Figure 2: δ13C values in four trophic groupings of litter-based invertebrates collected above and below waterfall barriers to salmon migration on the Clatse and Neekas Rivers, British Columbia. Invertebrates are ranked (left to right) based on increasing consumption of animal protein (see methods). t-test results: * denotes 0.01 < p < 0.05
Mentions: Invertebrate groups varied in δ13C but did not always vary predictably with trophic level or habitat (Figure 2). Nested ANOVA analysis using δ13C indicated significant variability only in taxonomic groupings (F = 11.801; p < 0.001; R2 = 0.657), with all other levels insignificant. Relatively high δ13C values were observed in millipedes from both watersheds in salmon and non-salmon sites, most likely a reflection of inorganic carbon content. Multiple comparisons revealed trophic separation for spiders over carabid beetles in all sites (Table 2). Spiders were enriched over root feeders on the Clatse River above the falls and on the Neekas below the falls. Carabids and root feeders did not differ in their δ13C values. Carabid beetles collected on the Neekas River were the only group to demonstrate isotopic enrichment below the falls (p = 0.042). Spiders on the Clatse River were found to be higher in δ13C above the falls than below (p= 0.016).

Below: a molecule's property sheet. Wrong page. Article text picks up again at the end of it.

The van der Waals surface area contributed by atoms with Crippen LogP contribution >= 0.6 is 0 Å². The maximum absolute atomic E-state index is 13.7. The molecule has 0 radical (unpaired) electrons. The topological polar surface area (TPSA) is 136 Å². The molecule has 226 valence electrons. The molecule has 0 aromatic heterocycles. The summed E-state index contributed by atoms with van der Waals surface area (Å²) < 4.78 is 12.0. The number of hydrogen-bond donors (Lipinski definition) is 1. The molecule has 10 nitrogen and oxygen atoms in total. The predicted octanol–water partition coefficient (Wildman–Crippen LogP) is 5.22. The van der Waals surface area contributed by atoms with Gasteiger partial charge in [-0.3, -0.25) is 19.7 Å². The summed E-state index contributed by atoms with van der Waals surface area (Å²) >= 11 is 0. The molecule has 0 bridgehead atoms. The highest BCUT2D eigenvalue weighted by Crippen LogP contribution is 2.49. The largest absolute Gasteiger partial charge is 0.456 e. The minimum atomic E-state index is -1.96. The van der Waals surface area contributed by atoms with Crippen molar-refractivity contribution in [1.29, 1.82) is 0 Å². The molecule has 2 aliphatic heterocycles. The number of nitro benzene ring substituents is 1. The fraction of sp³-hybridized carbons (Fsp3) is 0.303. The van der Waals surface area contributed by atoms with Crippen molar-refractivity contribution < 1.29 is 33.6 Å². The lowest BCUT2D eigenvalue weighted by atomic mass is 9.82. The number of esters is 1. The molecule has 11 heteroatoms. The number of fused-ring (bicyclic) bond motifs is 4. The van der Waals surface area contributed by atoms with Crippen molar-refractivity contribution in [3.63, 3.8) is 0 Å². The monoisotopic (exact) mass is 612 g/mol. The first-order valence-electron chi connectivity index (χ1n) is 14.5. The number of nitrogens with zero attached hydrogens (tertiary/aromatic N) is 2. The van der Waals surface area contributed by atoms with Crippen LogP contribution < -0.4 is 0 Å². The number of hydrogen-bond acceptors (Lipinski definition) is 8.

Bottom Line: We observed increasing delta15N levels in our invertebrate groups with increasing consumption of dietary protein.Invertebrates varied in delta13C but did not always vary predictably with trophic level or habitat.From 19.4 to 71.5% of invertebrate total nitrogen was originally derived from salmon depending on taxa, watershed, and degree of fractionation from the source.

View Article: PubMed Central - HTML - PubMed